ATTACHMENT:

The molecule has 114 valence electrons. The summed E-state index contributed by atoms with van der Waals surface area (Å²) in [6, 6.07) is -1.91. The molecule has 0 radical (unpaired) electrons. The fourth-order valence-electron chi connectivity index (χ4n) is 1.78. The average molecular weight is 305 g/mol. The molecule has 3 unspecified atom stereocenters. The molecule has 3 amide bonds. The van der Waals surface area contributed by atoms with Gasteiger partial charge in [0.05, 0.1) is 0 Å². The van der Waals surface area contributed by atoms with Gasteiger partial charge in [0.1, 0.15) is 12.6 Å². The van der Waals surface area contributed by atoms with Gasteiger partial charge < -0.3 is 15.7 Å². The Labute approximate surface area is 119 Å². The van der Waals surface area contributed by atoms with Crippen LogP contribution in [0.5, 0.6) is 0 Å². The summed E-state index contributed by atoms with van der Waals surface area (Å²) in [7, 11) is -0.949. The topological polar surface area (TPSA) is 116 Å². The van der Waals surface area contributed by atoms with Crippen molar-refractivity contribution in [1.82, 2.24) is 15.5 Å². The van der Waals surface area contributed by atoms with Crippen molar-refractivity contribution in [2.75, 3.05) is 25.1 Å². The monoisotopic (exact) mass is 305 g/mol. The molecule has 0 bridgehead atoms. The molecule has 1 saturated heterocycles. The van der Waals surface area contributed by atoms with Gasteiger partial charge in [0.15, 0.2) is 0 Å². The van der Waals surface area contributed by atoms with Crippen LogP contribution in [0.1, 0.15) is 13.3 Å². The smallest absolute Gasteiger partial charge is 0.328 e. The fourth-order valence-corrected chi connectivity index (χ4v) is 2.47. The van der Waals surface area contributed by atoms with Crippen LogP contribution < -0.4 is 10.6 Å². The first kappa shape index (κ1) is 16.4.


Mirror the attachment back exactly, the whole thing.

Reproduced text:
The molecule has 114 valence electrons. The summed E-state index contributed by atoms with van der Waals surface area (Å²) in [6, 6.07) is -1.91. The molecule has 0 radical (unpaired) electrons. The fourth-order valence-electron chi connectivity index (χ4n) is 1.78. The average molecular weight is 305 g/mol. The molecule has 3 unspecified atom stereocenters. The molecule has 3 amide bonds. The van der Waals surface area contributed by atoms with Gasteiger partial charge in [0.05, 0.1) is 0 Å². The van der Waals surface area contributed by atoms with Gasteiger partial charge in [0.1, 0.15) is 12.6 Å². The van der Waals surface area contributed by atoms with Gasteiger partial charge < -0.3 is 15.7 Å². The Labute approximate surface area is 119 Å². The van der Waals surface area contributed by atoms with Crippen LogP contribution in [0.5, 0.6) is 0 Å². The summed E-state index contributed by atoms with van der Waals surface area (Å²) in [7, 11) is -0.949. The topological polar surface area (TPSA) is 116 Å². The van der Waals surface area contributed by atoms with Crippen molar-refractivity contribution in [1.82, 2.24) is 15.5 Å². The van der Waals surface area contributed by atoms with Crippen molar-refractivity contribution in [2.75, 3.05) is 25.1 Å². The monoisotopic (exact) mass is 305 g/mol. The molecule has 0 bridgehead atoms. The molecule has 1 saturated heterocycles. The van der Waals surface area contributed by atoms with Gasteiger partial charge in [0.15, 0.2) is 0 Å². The van der Waals surface area contributed by atoms with Crippen LogP contribution in [0.1, 0.15) is 13.3 Å². The smallest absolute Gasteiger partial charge is 0.328 e. The fourth-order valence-corrected chi connectivity index (χ4v) is 2.47. The van der Waals surface area contributed by atoms with Crippen LogP contribution < -0.4 is 10.6 Å². The first kappa shape index (κ1) is 16.4.